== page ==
Though Janis Joplin was an icon in rock and roll music, she also had a very tumultuous personal life. Comparing Lisa Mills to Janis Joplin isn't a bad thing, but she wants the parallelism to remain with music. The comparison is inevitable anyway especially when Mills is performing with Joplin's former band, Big Brother and the Holding Company.
"I accept the comparison but at the same time I want to be free of that," Mills said.
Mills, 37, is a self-described "outgoing introvert." She has a strong Joplin-like voice. However, Mills is a blues singer who performs other types of music. For Mills the blues is more than just "alright." She likens the blues to eating chocolate and strawberry ice cream, a mix of flavors.
"My parents listened to country music all the time and I didn't like it. I guess it was the beat that turned me off. Country music just doesn't move me," she said. "Country music is like eating plain old vanilla ice cream."
Fresh from her German tour with Big Brother and the Holding Company, Mills is currently working on a new CD. Mills and the band played at the "Movement of the Hippies," a German miniature Woodstock, Mills said.
During one magical music moment at the German concert, Mills sang Aretha Franklin's "Chain of Fools." At the height of the performance, the band improvised, and segued to Joplin's version of "Summertime," exciting the crowd of 60,000 fans gathered in the drizzling rain.
"Besides being great musicians and walking music history books, they are very intelligent," Mills said of Big Brother and the Holding Company band members.
Mills noted Dave Getz is a professor of art with a master's degree. She described the band members as "purposeful, creative and just normal guys."
Through Big Brother member Sam Andrew and her own research, Mills isn't any longer as naive about Joplin. Mills knew Joplin was considered to be the "bad girl of rock and roll music." Not until she talked with band members and read books about the late singer did she realize, "I was ignorant about Janis." Mills said the band members thought Joplin was very intelligent and respected her.
Mills isn't just an accomplished blues singer; she is also a songwriter and guitarist. She grew up in Hattiesburg, Miss., where her early influences were Elvis Presley and Brenda Lee. She sang professionally for the first time when she was a teenager. The memorable performance was at a restaurant where her mother worked.
After getting serious about being a singer, she listened to Chaka Khan, Bonnie Raitt and Aretha Franklin and became more aware of blues music. Her music had to take a backseat for 15 years while she was a fulltime mother. She made a living singing locally, but mainly she wrote songs and listened to other artists. She established a fan base for her music as a solo artist and performing with The Evidence, The Mobeats and The Boogie Chillin'. Mills and The Boogie Chillin' were the opening act for Junior Wells, Christopher Cross and Leon Russell. Mills has also done some commercial jingles.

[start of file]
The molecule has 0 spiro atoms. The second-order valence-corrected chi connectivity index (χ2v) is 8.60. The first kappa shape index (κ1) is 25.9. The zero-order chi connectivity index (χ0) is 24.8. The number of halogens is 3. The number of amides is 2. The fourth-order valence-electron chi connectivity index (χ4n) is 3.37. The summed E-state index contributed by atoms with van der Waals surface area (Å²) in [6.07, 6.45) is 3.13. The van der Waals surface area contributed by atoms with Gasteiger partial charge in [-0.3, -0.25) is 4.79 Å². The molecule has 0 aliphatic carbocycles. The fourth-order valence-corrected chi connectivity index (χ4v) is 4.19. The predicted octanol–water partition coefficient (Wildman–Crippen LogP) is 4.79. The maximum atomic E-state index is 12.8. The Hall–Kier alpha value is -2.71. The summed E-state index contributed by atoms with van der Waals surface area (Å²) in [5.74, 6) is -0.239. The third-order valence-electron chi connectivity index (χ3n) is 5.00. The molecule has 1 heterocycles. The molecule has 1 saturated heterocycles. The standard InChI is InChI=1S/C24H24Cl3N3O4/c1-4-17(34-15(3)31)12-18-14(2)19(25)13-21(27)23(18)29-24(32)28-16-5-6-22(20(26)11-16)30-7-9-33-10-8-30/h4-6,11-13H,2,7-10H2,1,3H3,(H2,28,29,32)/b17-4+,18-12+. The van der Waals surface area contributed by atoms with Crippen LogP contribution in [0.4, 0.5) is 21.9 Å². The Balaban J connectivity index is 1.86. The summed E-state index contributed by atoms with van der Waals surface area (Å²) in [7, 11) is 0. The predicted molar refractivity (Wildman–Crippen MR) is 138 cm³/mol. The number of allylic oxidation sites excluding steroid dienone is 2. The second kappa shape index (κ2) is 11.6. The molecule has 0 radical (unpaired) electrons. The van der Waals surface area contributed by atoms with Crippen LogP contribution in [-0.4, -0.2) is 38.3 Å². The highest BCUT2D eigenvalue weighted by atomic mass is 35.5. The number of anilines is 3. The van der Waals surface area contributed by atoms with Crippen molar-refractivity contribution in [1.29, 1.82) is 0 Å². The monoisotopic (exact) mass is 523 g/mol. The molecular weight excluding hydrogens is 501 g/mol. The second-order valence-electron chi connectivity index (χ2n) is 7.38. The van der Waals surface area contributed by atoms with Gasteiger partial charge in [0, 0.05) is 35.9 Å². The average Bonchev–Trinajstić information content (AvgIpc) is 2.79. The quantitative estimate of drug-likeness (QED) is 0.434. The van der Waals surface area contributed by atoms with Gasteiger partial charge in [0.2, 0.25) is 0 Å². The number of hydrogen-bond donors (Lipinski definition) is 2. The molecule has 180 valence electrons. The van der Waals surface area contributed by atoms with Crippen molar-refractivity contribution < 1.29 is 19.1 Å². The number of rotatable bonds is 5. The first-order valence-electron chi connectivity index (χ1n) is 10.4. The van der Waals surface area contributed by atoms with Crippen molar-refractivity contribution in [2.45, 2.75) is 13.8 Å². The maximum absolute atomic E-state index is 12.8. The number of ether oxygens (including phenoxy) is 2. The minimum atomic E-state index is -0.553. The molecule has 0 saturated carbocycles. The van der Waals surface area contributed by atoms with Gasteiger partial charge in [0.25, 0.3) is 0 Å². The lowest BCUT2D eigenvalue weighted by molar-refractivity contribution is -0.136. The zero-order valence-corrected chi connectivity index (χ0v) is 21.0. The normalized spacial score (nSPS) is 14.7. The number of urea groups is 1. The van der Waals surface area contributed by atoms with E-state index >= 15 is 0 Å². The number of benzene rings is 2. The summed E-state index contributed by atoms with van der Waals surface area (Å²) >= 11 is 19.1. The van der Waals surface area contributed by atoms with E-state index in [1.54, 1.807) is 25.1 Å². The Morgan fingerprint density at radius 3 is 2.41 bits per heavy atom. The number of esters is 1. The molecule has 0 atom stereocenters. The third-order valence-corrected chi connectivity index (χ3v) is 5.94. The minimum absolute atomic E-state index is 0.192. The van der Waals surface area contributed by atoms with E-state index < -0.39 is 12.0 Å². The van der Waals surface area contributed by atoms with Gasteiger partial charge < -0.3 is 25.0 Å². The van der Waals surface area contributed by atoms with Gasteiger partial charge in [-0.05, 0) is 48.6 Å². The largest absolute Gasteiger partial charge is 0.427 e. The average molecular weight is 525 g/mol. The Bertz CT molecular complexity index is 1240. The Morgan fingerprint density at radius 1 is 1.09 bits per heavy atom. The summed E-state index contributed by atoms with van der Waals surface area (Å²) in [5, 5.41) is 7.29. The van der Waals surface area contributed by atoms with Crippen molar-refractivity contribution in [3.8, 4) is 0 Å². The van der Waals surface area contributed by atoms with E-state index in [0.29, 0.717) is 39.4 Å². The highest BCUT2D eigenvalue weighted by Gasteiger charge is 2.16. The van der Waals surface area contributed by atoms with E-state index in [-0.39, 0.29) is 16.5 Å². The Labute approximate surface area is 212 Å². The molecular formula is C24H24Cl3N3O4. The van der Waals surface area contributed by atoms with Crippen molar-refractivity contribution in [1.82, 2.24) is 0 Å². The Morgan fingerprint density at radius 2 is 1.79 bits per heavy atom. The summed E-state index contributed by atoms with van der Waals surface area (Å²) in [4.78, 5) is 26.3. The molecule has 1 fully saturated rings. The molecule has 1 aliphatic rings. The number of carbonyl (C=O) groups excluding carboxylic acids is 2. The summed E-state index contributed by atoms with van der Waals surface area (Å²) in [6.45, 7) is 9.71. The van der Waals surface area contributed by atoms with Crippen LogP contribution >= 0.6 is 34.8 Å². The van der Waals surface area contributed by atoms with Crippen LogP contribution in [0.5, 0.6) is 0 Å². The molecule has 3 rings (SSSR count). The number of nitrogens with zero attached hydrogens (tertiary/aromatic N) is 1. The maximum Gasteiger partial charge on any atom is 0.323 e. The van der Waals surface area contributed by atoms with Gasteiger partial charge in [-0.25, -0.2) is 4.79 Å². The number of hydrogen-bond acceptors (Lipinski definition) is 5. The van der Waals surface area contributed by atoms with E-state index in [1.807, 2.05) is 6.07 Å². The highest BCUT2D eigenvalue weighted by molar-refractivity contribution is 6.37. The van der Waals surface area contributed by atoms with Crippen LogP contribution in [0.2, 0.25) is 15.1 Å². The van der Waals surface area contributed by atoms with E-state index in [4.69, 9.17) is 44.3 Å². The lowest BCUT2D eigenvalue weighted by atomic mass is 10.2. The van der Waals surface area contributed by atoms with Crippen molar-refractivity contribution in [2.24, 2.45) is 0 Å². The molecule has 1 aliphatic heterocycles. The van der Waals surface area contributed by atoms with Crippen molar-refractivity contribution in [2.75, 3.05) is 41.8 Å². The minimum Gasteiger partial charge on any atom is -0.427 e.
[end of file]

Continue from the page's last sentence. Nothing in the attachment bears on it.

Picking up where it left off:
The divorced mother of two recently earned a bachelor's of fine arts degree in sculpting. She is also licensed to teach art for kindergarten through twelfth grades in Mississippi.
Her recording studio work includes making demos for songwriters Jim Hurt and Rick Whaley. She recorded a live CD with just herself and an acoustic guitar. The CD is titled, "Blues and Ballads." One admiring fan has contributed to another Mills' recording project. She is recording in Florida. Currently her children are living with their father in Huntsville, Ala. as she tours and works on the new CD. The completed CD should be done in time for Mills to tour with Big Brother again.
Fans who would like to purchase her CDs can contact Mills by e-mail at firstname.lastname@example.org.
"Being away from my kids is torturous, but it's only for a trial basis," Mills said. "I'm torn between my music and the familiarity and love of a mother. I have two loves in my life my kids and music, it balances me."
A year ago, she traveled to Joplin's hometown, Port Arthur, Texas to headline at the annual Janis Joplin Birthday Bash.
"I felt a spiritual thing being in Janis' hometown," Mills said. "I connected with Janis and felt proud of the connection. The concert was my way to pay my respect and it was one of the best times I've had." Her new CD will have songs by established blues artists, Etta James, Lucinda Williams and Koko Taylor. She is recording some standard blues songs and some unfamiliar tunes. "Blues never go out of style, though sometimes it takes a while for people to discover it," she said. "Blues is timeless."